Publications -- Rolly Neba

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This collection is limited to articles published under the terms of a creative commons license or other open access publishing agreement since 2016. It is not intended as a complete list of the author's works.


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Now showing 1 - 2 of 2
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    Multimorbidity and chronic pain management with opioids and other therapies among adults in the United States: A cross-sectional study
    (Sage Publications, 2024-03-08) Neba, Rolake A.; Wang, Hao; Kolala, Misozi; Sambamoorthi, Usha
    BACKGROUND: Multimorbidity, defined as the concurrent presence of >/= 2 chronic conditions, and chronic pain (i.e., pain lasting >/=3 months) often co-exist. Multimodal pain management that includes non-pharmacologic treatment and non-opioid therapy is recommended to prevent serious risks associated with opioids. PURPOSE: Estimate the prevalence of types of pain treatment and analyze their associations with multimorbidity using a nationally representative survey in the United States (US). METHODS: Data was collected from the 2020 National Health Interview Survey among adults with chronic pain and chronic conditions (N= 12,028). Chronic pain management was grouped into four categories: opioid therapy; non-opioid multimodal pain treatment; pain treatment with monotherapy; and no pain treatment. Chi-square tests and multivariable multinomial logistic regressions were used to analyze the association of multimorbidity with types of pain treatment after controlling for age, sex, social determinants of health (SDoH), and lifestyle characteristics. RESULTS: Among NHIS respondents, 68% had multimorbidity. In adjusted multinomial logistic regressions with "pain management with monotherapy" as the reference group, those with multimorbidity were more likely to utilize opioids (AOR=1.63, 95% CI=1.23, 2.17). Those with severe pain were also more likely to use opioid therapy (AOR=19.36, 95% CI=13.35, 28.06) than those with little pain. Those with low income and education were less likely to have multimodal pain management without opioids. CONCLUSION: Seven in 10 adults had multimorbidity. Those with multimorbidity reported severe pain and relied on opioids for pain control. Regardless of multimorbidity status, SDoH was associated with types of chronic pain management.
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    The Association of Multimorbidity With Whole Health Activities Among Adults in the United States: Evidence From the NHIS and BRFSS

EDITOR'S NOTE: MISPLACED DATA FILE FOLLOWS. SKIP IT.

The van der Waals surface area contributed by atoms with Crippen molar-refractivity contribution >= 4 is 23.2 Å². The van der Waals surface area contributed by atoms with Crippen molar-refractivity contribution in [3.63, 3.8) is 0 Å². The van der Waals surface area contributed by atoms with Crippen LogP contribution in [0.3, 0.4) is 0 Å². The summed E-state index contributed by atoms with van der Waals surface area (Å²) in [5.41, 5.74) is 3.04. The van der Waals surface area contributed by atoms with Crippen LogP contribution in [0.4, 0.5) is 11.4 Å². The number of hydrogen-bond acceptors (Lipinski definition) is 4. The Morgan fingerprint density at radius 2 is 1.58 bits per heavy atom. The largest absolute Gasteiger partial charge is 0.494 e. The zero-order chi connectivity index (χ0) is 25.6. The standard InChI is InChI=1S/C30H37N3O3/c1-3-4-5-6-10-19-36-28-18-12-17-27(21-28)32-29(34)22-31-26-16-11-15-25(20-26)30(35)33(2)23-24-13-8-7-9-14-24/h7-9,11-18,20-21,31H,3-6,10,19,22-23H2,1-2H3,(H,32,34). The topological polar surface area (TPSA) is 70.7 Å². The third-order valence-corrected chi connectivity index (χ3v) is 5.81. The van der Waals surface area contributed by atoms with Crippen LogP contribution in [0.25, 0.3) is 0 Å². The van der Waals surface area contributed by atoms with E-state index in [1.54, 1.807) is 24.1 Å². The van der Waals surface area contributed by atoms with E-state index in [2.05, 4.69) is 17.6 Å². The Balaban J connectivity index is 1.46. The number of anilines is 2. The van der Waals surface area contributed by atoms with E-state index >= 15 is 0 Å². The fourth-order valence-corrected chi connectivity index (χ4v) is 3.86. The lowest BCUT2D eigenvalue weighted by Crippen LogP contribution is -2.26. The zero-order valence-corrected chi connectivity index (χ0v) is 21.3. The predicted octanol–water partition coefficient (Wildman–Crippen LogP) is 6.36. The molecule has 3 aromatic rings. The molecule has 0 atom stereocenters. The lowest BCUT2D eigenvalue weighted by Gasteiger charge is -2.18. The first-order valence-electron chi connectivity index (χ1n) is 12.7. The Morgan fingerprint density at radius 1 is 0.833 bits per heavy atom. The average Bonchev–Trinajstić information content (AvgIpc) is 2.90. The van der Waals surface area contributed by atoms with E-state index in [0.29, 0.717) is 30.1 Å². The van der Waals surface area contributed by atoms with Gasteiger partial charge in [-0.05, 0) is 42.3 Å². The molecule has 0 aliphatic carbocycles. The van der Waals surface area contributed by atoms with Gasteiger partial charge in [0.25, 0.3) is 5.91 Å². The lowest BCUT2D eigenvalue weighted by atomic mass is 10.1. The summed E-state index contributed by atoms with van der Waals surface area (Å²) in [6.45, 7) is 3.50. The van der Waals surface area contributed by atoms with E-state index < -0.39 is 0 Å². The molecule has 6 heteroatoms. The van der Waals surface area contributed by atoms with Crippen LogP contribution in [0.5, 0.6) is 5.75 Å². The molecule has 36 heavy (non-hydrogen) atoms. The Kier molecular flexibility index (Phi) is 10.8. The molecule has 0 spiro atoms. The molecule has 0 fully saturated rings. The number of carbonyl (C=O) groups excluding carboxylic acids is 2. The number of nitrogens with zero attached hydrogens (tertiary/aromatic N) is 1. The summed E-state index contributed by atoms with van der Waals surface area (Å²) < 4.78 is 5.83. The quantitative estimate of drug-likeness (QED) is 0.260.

(Academic Consortium for Integrative Medicine & Health, 2023-05-08) Neba, Rolake A.; Warner, Mayela; Manning, Sydney E.; Wiener, R. Constance; Sambamoorthi, Usha
    BACKGROUND: Whole health is a holistic approach encompassing integrative medicine, emotional, and spiritual health and is critical to improving health outcomes among individuals with multimorbidity. OBJECTIVE: To examine the prevalence of Whole Health activities and the association of multimorbidity and Whole Health activities using nationally representative datasets. METHODS: As no single dataset has information on Whole Health self-care activities, data from the 2017 National Health Interview Survey (n = 25 134) was used to measure participants' mind-body therapy usage, sleep, mental health, and physical activity. We used the 2017 Behavioral Risk Factor Surveillance System (n = 347 029) to assess regular vegetable and/or fruit consumption. RESULTS: A significantly lower percentage of adults with multimorbidity had adequate sleep (58.2%vs.67.1%), no psychological distress (71.8%vs.82.1%), adequate physical activity (48.2%vs.62.1%), and regular vegetable and/or fruit consumption (54.2%vs.56.6%) compared to those without multimorbidity. Although lower percentages of adults with multimorbidity utilized mind-body therapies (22.9%vs.25.2%), the association was reversed when adjusted for socioeconomic factors. In the fully adjusted models, adults with multimorbidity were more likely to use mind-body therapies (AOR = 1.19, 95%CI = 1.09, 1.31). Furthermore, when adjusting for other independent variables, the associations of multimorbidity with sleep, psychological distress, and diet were exacerbated, and the association of multimorbidity with physical activity was attenuated. CONCLUSION: Adults with multimorbidity were less likely to engage in most of the Whole Health activities except mind-body therapies compared to the no multimorbidity group. Findings suggest that adjustment for other factors such as age and socioeconomic status changed the magnitude and direction of the association of multimorbidity with Whole Health activities.